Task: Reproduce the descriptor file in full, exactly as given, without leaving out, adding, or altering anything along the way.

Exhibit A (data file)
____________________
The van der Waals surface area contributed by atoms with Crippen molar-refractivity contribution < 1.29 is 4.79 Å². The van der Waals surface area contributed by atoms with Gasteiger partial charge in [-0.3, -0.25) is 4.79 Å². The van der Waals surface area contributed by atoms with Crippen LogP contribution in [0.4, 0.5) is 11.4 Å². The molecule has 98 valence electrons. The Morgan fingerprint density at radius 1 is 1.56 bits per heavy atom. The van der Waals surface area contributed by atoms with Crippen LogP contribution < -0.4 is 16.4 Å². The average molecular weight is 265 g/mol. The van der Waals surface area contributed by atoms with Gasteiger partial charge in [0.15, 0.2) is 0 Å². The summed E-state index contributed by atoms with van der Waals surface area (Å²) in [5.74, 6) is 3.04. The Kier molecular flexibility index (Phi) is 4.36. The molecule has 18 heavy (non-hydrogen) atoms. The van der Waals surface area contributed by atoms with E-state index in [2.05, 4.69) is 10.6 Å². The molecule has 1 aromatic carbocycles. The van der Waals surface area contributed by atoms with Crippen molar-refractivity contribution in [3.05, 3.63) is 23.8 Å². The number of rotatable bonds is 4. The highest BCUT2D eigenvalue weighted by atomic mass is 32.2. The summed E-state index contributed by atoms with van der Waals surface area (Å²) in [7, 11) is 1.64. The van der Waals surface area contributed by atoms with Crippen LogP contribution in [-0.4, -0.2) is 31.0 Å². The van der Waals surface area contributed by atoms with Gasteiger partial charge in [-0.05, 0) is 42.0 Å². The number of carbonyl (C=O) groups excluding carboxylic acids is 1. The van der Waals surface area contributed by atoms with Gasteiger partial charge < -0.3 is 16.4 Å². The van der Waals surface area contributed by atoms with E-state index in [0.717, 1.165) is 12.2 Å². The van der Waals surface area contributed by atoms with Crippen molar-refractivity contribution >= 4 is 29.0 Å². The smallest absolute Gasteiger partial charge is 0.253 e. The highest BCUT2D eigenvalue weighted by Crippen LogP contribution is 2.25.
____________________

The van der Waals surface area contributed by atoms with Crippen molar-refractivity contribution < 1.29 is 4.79 Å². The van der Waals surface area contributed by atoms with Gasteiger partial charge in [-0.3, -0.25) is 4.79 Å². The van der Waals surface area contributed by atoms with Crippen LogP contribution in [0.4, 0.5) is 11.4 Å². The molecule has 98 valence electrons. The Morgan fingerprint density at radius 1 is 1.56 bits per heavy atom. The van der Waals surface area contributed by atoms with Crippen LogP contribution < -0.4 is 16.4 Å². The average molecular weight is 265 g/mol. The van der Waals surface area contributed by atoms with Gasteiger partial charge in [0.15, 0.2) is 0 Å². The summed E-state index contributed by atoms with van der Waals surface area (Å²) in [5.74, 6) is 3.04. The Kier molecular flexibility index (Phi) is 4.36. The molecule has 18 heavy (non-hydrogen) atoms. The van der Waals surface area contributed by atoms with E-state index in [2.05, 4.69) is 10.6 Å². The molecule has 1 aromatic carbocycles. The van der Waals surface area contributed by atoms with Crippen molar-refractivity contribution in [3.05, 3.63) is 23.8 Å². The number of rotatable bonds is 4. The highest BCUT2D eigenvalue weighted by atomic mass is 32.2. The summed E-state index contributed by atoms with van der Waals surface area (Å²) in [7, 11) is 1.64. The van der Waals surface area contributed by atoms with Crippen LogP contribution in [-0.4, -0.2) is 31.0 Å². The van der Waals surface area contributed by atoms with Gasteiger partial charge in [-0.05, 0) is 42.0 Å². The number of carbonyl (C=O) groups excluding carboxylic acids is 1. The van der Waals surface area contributed by atoms with Gasteiger partial charge < -0.3 is 16.4 Å². The van der Waals surface area contributed by atoms with E-state index in [0.717, 1.165) is 12.2 Å². The van der Waals surface area contributed by atoms with Crippen molar-refractivity contribution >= 4 is 29.0 Å². The smallest absolute Gasteiger partial charge is 0.253 e. The highest BCUT2D eigenvalue weighted by Crippen LogP contribution is 2.25.